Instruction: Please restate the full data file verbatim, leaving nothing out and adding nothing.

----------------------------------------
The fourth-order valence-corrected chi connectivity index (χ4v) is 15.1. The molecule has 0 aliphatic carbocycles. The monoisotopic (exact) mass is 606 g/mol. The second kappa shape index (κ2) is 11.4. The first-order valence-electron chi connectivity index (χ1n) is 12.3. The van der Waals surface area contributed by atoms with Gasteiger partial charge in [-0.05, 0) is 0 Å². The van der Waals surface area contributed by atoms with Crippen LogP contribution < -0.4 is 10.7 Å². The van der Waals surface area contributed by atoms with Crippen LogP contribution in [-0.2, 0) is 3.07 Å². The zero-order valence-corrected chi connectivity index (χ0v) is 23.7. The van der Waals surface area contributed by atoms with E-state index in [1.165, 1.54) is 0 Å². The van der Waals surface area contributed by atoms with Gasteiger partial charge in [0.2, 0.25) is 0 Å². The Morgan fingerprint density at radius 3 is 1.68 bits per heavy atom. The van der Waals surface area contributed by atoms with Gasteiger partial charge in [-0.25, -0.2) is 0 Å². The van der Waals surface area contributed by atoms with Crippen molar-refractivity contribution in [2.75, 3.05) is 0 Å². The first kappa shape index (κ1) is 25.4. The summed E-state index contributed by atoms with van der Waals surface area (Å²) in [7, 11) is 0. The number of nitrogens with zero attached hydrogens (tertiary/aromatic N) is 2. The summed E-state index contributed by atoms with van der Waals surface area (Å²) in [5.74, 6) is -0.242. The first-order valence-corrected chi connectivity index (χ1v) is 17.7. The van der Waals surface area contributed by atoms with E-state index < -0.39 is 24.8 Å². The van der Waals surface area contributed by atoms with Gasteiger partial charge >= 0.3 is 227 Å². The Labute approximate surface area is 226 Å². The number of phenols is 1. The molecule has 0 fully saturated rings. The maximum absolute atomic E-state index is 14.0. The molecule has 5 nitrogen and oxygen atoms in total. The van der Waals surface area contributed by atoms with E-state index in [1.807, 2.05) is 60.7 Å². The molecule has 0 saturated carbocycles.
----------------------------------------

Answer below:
The fourth-order valence-corrected chi connectivity index (χ4v) is 15.1. The molecule has 0 aliphatic carbocycles. The monoisotopic (exact) mass is 606 g/mol. The second kappa shape index (κ2) is 11.4. The first-order valence-electron chi connectivity index (χ1n) is 12.3. The van der Waals surface area contributed by atoms with Gasteiger partial charge in [-0.05, 0) is 0 Å². The van der Waals surface area contributed by atoms with Crippen LogP contribution < -0.4 is 10.7 Å². The van der Waals surface area contributed by atoms with Crippen LogP contribution in [-0.2, 0) is 3.07 Å². The zero-order valence-corrected chi connectivity index (χ0v) is 23.7. The van der Waals surface area contributed by atoms with E-state index in [1.165, 1.54) is 0 Å². The van der Waals surface area contributed by atoms with Gasteiger partial charge in [0.2, 0.25) is 0 Å². The Morgan fingerprint density at radius 3 is 1.68 bits per heavy atom. The van der Waals surface area contributed by atoms with Gasteiger partial charge in [-0.25, -0.2) is 0 Å². The van der Waals surface area contributed by atoms with Crippen molar-refractivity contribution in [2.75, 3.05) is 0 Å². The first kappa shape index (κ1) is 25.4. The summed E-state index contributed by atoms with van der Waals surface area (Å²) in [7, 11) is 0. The number of nitrogens with zero attached hydrogens (tertiary/aromatic N) is 2. The summed E-state index contributed by atoms with van der Waals surface area (Å²) in [5.74, 6) is -0.242. The first-order valence-corrected chi connectivity index (χ1v) is 17.7. The van der Waals surface area contributed by atoms with E-state index < -0.39 is 24.8 Å². The van der Waals surface area contributed by atoms with Gasteiger partial charge >= 0.3 is 227 Å². The Labute approximate surface area is 226 Å². The number of phenols is 1. The molecule has 0 fully saturated rings. The maximum absolute atomic E-state index is 14.0. The molecule has 5 nitrogen and oxygen atoms in total. The van der Waals surface area contributed by atoms with E-state index in [1.807, 2.05) is 60.7 Å². The molecule has 0 saturated carbocycles.